Mumbai: Indian gold demand in 2014 will fall below last year’s record levels as import restrictions are expected to remain in place, despite an improvement in demand in the second half of the year, the World Gold Council (WGC) said.
Indian demand in 2014 will be 850-950 tonnes, the industry body said, down 50 tonnes from its earlier forecast. China’s demand forecast was also lowered to 900-1,000 tonnes from an earlier 1,000-1,100 tonnes.
The forecasts put consumption in India and China below record purchases of 974.8 tonnes and 1,120.1 tonnes respectively last year, when gold prices slumped 28 per cent after a 12-year bull run.
Global gold demand fell 16 per cent in the second quarter, according to WGC’s quarterly report released last week.
Consumers had brought forward their purchases after the sharp price drop last year, eating into 2014 demand. Second-quarter demand in India fell 39 per cent, while in top buyer China demand halved, the report said.
In India, tough rules on imports – which have hurt demand – could remain in place for the rest of the year, as uncertainties over oil prices and U.S. monetary policy could deter the government from any easing, said Somasundaram PR, head of the WGC’s operations in India.
Struggling with a high trade deficit, India last year raised its gold import duty to a record 10 per cent and made it mandatory to export a fifth of all bullion imports. Gold is India’s second-biggest expense on the import bill after oil.
“What’s the point in relaxing everything and be faced with a higher interest rate scenario and higher oil prices” said Somasundaram. “Given all that I think (the rules) might extend into the first quarter of next year.”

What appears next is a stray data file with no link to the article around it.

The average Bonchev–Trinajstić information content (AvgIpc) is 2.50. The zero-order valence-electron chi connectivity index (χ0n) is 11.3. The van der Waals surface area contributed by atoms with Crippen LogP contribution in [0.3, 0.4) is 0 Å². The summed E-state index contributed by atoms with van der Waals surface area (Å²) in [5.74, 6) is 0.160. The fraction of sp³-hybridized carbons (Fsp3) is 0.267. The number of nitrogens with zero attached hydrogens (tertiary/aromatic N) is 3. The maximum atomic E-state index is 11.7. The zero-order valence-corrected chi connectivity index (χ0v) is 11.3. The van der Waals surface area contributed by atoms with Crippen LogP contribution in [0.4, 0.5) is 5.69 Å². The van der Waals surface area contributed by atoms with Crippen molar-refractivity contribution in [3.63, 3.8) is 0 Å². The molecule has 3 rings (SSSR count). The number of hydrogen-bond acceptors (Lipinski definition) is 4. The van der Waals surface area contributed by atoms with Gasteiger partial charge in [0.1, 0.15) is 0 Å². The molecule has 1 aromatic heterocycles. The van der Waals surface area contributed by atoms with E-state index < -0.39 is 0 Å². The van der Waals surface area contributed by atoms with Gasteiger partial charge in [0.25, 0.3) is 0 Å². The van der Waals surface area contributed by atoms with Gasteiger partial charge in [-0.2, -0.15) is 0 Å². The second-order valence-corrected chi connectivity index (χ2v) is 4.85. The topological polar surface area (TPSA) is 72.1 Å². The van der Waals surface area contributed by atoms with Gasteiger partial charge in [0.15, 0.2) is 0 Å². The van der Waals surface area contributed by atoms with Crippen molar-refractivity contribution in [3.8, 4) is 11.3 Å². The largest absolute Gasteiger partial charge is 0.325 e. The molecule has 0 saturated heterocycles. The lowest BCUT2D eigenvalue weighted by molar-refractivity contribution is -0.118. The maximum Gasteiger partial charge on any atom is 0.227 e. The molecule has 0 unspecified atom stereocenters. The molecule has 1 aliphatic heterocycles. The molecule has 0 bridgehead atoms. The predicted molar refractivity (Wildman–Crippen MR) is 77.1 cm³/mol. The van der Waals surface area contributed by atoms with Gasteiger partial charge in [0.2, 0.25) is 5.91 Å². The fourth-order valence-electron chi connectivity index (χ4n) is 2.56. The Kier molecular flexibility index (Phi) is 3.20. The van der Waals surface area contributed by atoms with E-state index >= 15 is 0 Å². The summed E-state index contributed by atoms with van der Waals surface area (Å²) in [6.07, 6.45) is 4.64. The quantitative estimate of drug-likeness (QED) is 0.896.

Market expectations for a duty cut had climbed after the election of new Prime Minister Narendra Modi, who leads the pro-business Bharatiya Janata Party. Modi had earlier indicated his willingness to remove the curbs, saying any action on gold should take into account the interests of the public and traders, not just economics and policy. But the import duty was left unchanged in the new government’s first budget in July.
With the restrictions expected to stay, smuggling will remain rampant, with the WGC predicting that illegal gold supplies will be about 200 tonnes for the year.
In 2013, the WGC had estimated 150-200 tonnes of unofficial supplies. The lure of big profits from avoiding duty has led to rampant smuggling. On the demand front, Somasundaram said Indian consumption could climb to 500 tonnes in the second half, about 27 per cent higher than the first half.
“We are entering Diwali with a slightly better mindset and the consumers are also clear that a price drop or an import duty cut won’t happen in a hurry,” he said, referring to the Hindu festival when it is considered auspicious to buy gold.
“So the fact that the uncertainty is gone and normal purchasing behaviour will return, we expect the second half will be better than the first half,” he said.
The first half of 2013, particularly the second quarter, was an unusual period for gold purchases globally as a sharp plunge in prices set off a rush to buy gold jewellery, bars and coins.